Today, we’re tackling a big topic—language. On the surface, it may seem like a straightforward concept to grasp—but dig a bit deeper, and it becomes clear that language is a highly complex topic. And a fascinating one, too.
For parents, it's a joyous experience to watch our children acquire language skills. We get a front row seat to watch all the pieces click into place with our kiddos’ communication.
In the beginning, babies cry without purpose—yet they quickly learn, through our responses to them and their needs, that communication is reflexive.
From this point on, they begin to communicate with intent—kicking off a lifelong relationship with language that will color and shape their whole world.
They learn to understand and express themselves using language. Sounds become words, words become sentences—and their language skills grow as their thoughts gain complexity and nuance.
Soon, they turn their attention toward cracking the code of written language, as emergent literacy skills are acquired and mastered. Slow sounding out of printed sounds and words turns into whole-word recognition—and we watch with amazement as our children become fluent readers and writers.
When we were acquiring language as children, we probably didn’t stop to think about how awesome it all was. But, being a parent affords us a different view of this series of events—one that shows us just how miraculous language acquisition truly is. And how important.
Language is the tool we use to engage with the world. It’s the two-way street that drives our ability to connect, collaborate, and comprehend.
Let’s take a deeper dive into what language is, why it’s important, and what can be done to help if a child struggles with developing their crucial language skills.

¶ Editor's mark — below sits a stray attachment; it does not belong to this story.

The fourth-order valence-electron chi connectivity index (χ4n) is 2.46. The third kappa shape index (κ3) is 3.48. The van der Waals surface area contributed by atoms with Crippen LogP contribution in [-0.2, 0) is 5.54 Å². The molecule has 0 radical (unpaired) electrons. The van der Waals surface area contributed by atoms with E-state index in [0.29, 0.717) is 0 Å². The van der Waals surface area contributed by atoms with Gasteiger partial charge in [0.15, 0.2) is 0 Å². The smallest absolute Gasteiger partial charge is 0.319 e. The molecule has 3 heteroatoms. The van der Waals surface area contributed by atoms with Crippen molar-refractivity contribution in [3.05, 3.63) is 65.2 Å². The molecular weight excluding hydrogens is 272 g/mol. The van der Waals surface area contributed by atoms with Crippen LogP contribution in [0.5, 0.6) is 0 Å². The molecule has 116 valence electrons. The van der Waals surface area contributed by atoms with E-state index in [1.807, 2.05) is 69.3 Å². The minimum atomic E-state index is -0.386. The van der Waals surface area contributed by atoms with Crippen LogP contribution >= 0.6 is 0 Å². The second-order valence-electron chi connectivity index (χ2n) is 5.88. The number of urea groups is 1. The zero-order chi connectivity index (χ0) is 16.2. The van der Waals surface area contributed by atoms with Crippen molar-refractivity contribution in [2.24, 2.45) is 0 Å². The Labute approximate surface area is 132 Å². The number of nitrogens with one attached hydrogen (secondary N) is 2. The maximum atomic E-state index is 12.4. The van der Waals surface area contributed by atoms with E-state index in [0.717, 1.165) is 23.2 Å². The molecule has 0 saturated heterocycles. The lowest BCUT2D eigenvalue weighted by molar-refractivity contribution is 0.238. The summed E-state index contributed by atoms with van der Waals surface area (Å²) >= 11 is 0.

Why is language so important in our lives?
A better question might be—are there any ways language ISN’T important in our lives?
Language is what adds the color to our days, and the shading to every interaction we have—it’s equal parts art and science.
In a nutshell—language is how we interact with the world around us (AND with ourselves).
Scientifically speaking, language is a system of communication. Through it, we combine sounds and words in a meaningful and structured way, for the purpose of communicating. For humans, our language exists in both spoken and written forms.
We use language for some pretty important stuff, like—expressing our thoughts and feelings, communicating with others, getting our needs met, and learning and understanding new ideas and concepts.
What do we mean when we say language is a two-way street?
When we think about language, we tend to think about our output. But an important component of language also involves what we hear and understand.
Language is divided into two primary categories that reflect this concept—expressive language and receptive language.
Expressive language covers that language we’re able to use. It refers to how we express ourselves with language.
Receptive language refers to how we understand language. It covers the linguistic messages we receive from others.
Both aspects of language are crucially important, as we must be able to both express and understand.
Let’s take a look at these skills in action, to understand how both impact our daily lives.
We use our expressive language skills for—
Asking for something we want or need